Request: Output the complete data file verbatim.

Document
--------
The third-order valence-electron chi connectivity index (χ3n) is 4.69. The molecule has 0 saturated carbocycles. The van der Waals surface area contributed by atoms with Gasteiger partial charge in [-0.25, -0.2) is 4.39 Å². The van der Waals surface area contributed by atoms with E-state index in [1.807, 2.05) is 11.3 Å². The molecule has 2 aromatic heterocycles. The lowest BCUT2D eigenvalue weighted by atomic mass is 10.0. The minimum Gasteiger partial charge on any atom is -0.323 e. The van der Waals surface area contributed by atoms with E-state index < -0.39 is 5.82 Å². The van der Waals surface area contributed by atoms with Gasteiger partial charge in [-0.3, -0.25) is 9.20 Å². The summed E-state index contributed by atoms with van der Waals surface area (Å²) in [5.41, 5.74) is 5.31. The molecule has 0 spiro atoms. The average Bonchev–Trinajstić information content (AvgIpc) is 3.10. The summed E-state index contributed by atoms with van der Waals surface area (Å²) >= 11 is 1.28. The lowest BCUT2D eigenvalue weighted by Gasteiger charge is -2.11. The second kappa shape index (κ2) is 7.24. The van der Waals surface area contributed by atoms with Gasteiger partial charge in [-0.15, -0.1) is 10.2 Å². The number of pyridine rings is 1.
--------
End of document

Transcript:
The third-order valence-electron chi connectivity index (χ3n) is 4.69. The molecule has 0 saturated carbocycles. The van der Waals surface area contributed by atoms with Gasteiger partial charge in [-0.25, -0.2) is 4.39 Å². The van der Waals surface area contributed by atoms with E-state index in [1.807, 2.05) is 11.3 Å². The molecule has 2 aromatic heterocycles. The lowest BCUT2D eigenvalue weighted by atomic mass is 10.0. The minimum Gasteiger partial charge on any atom is -0.323 e. The van der Waals surface area contributed by atoms with E-state index < -0.39 is 5.82 Å². The van der Waals surface area contributed by atoms with Gasteiger partial charge in [-0.3, -0.25) is 9.20 Å². The summed E-state index contributed by atoms with van der Waals surface area (Å²) in [5.41, 5.74) is 5.31. The molecule has 0 spiro atoms. The average Bonchev–Trinajstić information content (AvgIpc) is 3.10. The summed E-state index contributed by atoms with van der Waals surface area (Å²) >= 11 is 1.28. The lowest BCUT2D eigenvalue weighted by Gasteiger charge is -2.11. The second kappa shape index (κ2) is 7.24. The van der Waals surface area contributed by atoms with Gasteiger partial charge in [-0.15, -0.1) is 10.2 Å². The number of pyridine rings is 1.